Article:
Is Shakespeare Dead? is essentially a creative response to George Greenwood’s The Shakespeare Problem Restated (1908). Both Twain and Greenwood declare themselves heretics against the orthodox belief that Shakespeare of Stratford wrote the poems and plays attributed to him. They argue their point by removing all the myths and superstitions about [the Stratfordian] Shakespeare’s life and finding in the few known facts that remain no sign or promise of a distinguished literary career. […] In his copy of Greenwood’s book Mark Twain scored the passages which recounted these meagre details about [the Stratfordian] Shakespeare’s life, and he included their contents in chapters III and IV of his own book. [footnote omitted]. He applauded Greenwood’s careful separation of these bare facts from all the conjectures and assumptions that turned [the Stratfordian] Shakespeare into a scholar, a traveler, a soldier, a poet, a classicist, and an aristocrat.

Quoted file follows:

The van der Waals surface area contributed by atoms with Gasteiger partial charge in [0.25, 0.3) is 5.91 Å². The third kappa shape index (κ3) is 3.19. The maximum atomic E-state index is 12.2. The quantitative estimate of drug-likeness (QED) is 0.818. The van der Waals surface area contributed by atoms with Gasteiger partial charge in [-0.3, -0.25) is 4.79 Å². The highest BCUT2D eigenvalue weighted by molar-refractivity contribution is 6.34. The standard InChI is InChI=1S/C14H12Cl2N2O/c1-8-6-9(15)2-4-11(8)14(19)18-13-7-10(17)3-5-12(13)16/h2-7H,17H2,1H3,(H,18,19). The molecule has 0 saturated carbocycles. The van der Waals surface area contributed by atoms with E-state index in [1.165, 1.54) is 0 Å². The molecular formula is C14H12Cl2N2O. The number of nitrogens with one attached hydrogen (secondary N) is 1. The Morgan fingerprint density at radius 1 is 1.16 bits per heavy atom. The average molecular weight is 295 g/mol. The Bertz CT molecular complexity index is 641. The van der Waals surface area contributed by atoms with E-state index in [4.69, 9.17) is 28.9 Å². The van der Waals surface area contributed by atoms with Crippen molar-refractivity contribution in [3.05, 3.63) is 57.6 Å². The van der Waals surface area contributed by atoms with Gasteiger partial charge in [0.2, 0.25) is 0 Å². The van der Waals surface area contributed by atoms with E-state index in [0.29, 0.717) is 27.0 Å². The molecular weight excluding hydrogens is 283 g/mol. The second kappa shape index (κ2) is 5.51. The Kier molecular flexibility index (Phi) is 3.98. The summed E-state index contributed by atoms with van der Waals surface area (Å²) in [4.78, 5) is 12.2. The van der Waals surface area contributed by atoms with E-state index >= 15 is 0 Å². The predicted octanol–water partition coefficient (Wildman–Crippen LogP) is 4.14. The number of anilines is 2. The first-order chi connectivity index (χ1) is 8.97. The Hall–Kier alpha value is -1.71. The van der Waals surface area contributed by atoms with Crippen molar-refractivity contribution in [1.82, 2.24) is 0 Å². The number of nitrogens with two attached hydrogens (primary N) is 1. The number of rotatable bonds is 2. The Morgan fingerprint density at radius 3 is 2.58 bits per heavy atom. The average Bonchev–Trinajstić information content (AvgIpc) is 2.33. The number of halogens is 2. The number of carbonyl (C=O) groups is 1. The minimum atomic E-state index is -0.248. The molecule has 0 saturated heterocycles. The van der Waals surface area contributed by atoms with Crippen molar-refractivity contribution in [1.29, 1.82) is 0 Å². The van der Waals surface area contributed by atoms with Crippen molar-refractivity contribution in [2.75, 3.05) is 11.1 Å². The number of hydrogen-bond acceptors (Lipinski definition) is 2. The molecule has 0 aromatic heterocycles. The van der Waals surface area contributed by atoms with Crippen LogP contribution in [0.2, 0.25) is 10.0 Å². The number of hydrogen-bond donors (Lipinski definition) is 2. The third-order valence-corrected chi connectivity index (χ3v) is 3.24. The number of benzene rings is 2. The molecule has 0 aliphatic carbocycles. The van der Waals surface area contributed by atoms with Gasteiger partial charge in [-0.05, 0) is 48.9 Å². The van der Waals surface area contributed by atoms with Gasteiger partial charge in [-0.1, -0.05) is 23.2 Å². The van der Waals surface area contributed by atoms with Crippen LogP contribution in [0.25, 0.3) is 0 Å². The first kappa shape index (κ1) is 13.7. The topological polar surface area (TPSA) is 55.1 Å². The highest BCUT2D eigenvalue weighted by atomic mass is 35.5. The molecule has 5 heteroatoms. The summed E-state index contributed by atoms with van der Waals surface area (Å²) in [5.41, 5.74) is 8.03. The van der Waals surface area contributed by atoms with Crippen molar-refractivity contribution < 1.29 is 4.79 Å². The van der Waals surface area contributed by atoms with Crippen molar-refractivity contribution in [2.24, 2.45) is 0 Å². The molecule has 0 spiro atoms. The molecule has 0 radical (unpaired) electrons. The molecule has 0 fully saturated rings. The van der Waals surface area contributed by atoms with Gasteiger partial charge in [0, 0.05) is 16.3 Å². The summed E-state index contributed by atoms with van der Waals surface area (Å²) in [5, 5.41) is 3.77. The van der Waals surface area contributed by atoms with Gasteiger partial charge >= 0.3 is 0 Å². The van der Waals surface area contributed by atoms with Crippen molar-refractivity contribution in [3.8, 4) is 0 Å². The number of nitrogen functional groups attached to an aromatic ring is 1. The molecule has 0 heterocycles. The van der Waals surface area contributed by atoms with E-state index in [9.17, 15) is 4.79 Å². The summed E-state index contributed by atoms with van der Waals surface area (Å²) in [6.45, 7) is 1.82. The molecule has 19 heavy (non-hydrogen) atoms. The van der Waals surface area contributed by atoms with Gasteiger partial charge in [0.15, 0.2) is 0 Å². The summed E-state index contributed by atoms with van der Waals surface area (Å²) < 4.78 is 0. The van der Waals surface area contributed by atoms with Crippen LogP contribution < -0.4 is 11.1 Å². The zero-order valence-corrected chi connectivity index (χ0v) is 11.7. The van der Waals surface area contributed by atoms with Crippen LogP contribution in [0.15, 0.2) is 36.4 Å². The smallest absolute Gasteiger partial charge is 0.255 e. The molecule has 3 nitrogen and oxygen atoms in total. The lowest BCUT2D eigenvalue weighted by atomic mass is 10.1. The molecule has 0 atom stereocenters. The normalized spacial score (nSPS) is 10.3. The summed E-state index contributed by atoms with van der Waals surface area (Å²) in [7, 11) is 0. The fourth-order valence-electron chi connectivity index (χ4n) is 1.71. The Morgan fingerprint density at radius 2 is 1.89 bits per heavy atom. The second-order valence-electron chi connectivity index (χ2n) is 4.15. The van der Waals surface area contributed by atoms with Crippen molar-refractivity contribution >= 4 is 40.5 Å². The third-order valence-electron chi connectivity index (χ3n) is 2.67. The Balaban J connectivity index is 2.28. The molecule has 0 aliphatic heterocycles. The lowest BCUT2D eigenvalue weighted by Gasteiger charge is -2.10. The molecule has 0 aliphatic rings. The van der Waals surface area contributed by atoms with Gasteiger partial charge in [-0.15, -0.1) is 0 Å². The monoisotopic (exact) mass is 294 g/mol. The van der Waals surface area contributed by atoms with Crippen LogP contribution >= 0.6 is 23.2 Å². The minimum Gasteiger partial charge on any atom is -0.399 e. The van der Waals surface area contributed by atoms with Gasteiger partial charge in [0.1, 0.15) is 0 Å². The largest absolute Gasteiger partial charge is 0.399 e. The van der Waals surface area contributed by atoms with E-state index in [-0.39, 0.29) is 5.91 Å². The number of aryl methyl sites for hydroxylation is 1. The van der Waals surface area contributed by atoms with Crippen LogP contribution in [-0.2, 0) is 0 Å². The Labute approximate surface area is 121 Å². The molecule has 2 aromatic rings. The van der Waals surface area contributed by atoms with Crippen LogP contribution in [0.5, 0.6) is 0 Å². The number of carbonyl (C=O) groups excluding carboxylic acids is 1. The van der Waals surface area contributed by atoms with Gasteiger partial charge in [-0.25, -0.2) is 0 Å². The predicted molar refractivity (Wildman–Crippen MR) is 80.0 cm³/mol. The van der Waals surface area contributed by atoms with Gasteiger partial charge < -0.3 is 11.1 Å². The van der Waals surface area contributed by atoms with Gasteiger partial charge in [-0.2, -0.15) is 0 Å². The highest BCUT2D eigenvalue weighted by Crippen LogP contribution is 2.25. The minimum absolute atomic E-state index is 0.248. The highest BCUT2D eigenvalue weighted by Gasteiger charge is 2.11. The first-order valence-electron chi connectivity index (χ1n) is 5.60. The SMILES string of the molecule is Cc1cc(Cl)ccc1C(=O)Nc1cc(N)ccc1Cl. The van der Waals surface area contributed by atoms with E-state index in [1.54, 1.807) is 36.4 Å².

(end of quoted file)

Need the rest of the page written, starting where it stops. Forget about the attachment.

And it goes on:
Berret spends 20 pages discussing Twain’s interest in the Shakespeare authorship controversy. Anyone who reads them will see that, contrary to the statement in the Folger exhibit, it’s not hard to know that Mark Twain truly thought that the Stratfordian wasn’t Shakespeare.
Obviously, the Folger has the right to defend the opinion that William of Stratford and Shakespeare were the same man. But it’s wrong for the Folger to question the seriousness of a dissenter who ranks as one of America’s best 19th century authors. That Is Shakespeare Dead? was written under a pseudonym is irrelevant to whether its author seriously doubted that the Stratfordian was Shakespeare, and it certainly doesn’t show that Twain was “fooling with us.”
Rather, it’s the Folger that’s fooling with us, which is unfortunate given the otherwise engaging and not-to-be-missed “America’s Shakespeare.”